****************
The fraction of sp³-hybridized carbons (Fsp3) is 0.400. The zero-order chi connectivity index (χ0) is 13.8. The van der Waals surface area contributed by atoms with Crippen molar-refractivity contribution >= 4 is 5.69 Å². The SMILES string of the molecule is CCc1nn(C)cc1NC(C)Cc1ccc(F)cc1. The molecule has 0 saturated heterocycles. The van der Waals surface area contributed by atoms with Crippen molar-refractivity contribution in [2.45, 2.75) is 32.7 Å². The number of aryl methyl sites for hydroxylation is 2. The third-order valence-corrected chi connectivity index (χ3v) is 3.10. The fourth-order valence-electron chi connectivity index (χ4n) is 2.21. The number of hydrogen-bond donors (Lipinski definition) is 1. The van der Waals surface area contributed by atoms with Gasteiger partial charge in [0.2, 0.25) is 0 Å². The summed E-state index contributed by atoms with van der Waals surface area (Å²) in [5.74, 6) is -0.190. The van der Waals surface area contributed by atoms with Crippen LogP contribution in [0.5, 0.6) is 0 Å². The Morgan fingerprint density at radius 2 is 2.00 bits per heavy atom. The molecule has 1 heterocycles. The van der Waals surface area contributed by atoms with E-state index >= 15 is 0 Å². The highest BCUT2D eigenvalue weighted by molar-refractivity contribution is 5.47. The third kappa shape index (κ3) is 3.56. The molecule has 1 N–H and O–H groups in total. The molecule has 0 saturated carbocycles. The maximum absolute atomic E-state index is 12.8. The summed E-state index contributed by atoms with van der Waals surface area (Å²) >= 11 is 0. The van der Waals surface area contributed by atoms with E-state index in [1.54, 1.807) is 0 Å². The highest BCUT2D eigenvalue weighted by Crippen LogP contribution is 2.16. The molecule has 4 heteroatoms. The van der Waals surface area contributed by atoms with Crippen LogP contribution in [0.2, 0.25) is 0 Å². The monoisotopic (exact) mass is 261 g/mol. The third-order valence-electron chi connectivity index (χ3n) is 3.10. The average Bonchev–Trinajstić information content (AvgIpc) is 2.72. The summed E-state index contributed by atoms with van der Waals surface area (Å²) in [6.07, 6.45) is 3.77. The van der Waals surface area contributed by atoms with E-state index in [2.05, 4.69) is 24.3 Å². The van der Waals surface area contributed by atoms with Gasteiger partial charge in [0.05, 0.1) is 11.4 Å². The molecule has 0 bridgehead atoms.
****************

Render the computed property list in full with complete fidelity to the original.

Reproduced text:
The fraction of sp³-hybridized carbons (Fsp3) is 0.400. The zero-order chi connectivity index (χ0) is 13.8. The van der Waals surface area contributed by atoms with Crippen molar-refractivity contribution >= 4 is 5.69 Å². The SMILES string of the molecule is CCc1nn(C)cc1NC(C)Cc1ccc(F)cc1. The molecule has 0 saturated heterocycles. The van der Waals surface area contributed by atoms with Crippen molar-refractivity contribution in [2.45, 2.75) is 32.7 Å². The number of aryl methyl sites for hydroxylation is 2. The third-order valence-corrected chi connectivity index (χ3v) is 3.10. The fourth-order valence-electron chi connectivity index (χ4n) is 2.21. The number of hydrogen-bond donors (Lipinski definition) is 1. The van der Waals surface area contributed by atoms with Gasteiger partial charge in [0.2, 0.25) is 0 Å². The summed E-state index contributed by atoms with van der Waals surface area (Å²) in [5.74, 6) is -0.190. The van der Waals surface area contributed by atoms with Crippen LogP contribution in [0.5, 0.6) is 0 Å². The Morgan fingerprint density at radius 2 is 2.00 bits per heavy atom. The molecule has 1 heterocycles. The van der Waals surface area contributed by atoms with E-state index >= 15 is 0 Å². The highest BCUT2D eigenvalue weighted by molar-refractivity contribution is 5.47. The third kappa shape index (κ3) is 3.56. The molecule has 1 N–H and O–H groups in total. The molecule has 0 saturated carbocycles. The maximum absolute atomic E-state index is 12.8. The summed E-state index contributed by atoms with van der Waals surface area (Å²) >= 11 is 0. The van der Waals surface area contributed by atoms with E-state index in [1.54, 1.807) is 0 Å². The highest BCUT2D eigenvalue weighted by Crippen LogP contribution is 2.16. The molecule has 4 heteroatoms. The van der Waals surface area contributed by atoms with Crippen LogP contribution in [0.2, 0.25) is 0 Å². The monoisotopic (exact) mass is 261 g/mol. The third-order valence-electron chi connectivity index (χ3n) is 3.10. The average Bonchev–Trinajstić information content (AvgIpc) is 2.72. The summed E-state index contributed by atoms with van der Waals surface area (Å²) in [6.07, 6.45) is 3.77. The van der Waals surface area contributed by atoms with E-state index in [2.05, 4.69) is 24.3 Å². The van der Waals surface area contributed by atoms with Gasteiger partial charge in [0.05, 0.1) is 11.4 Å². The molecule has 0 bridgehead atoms.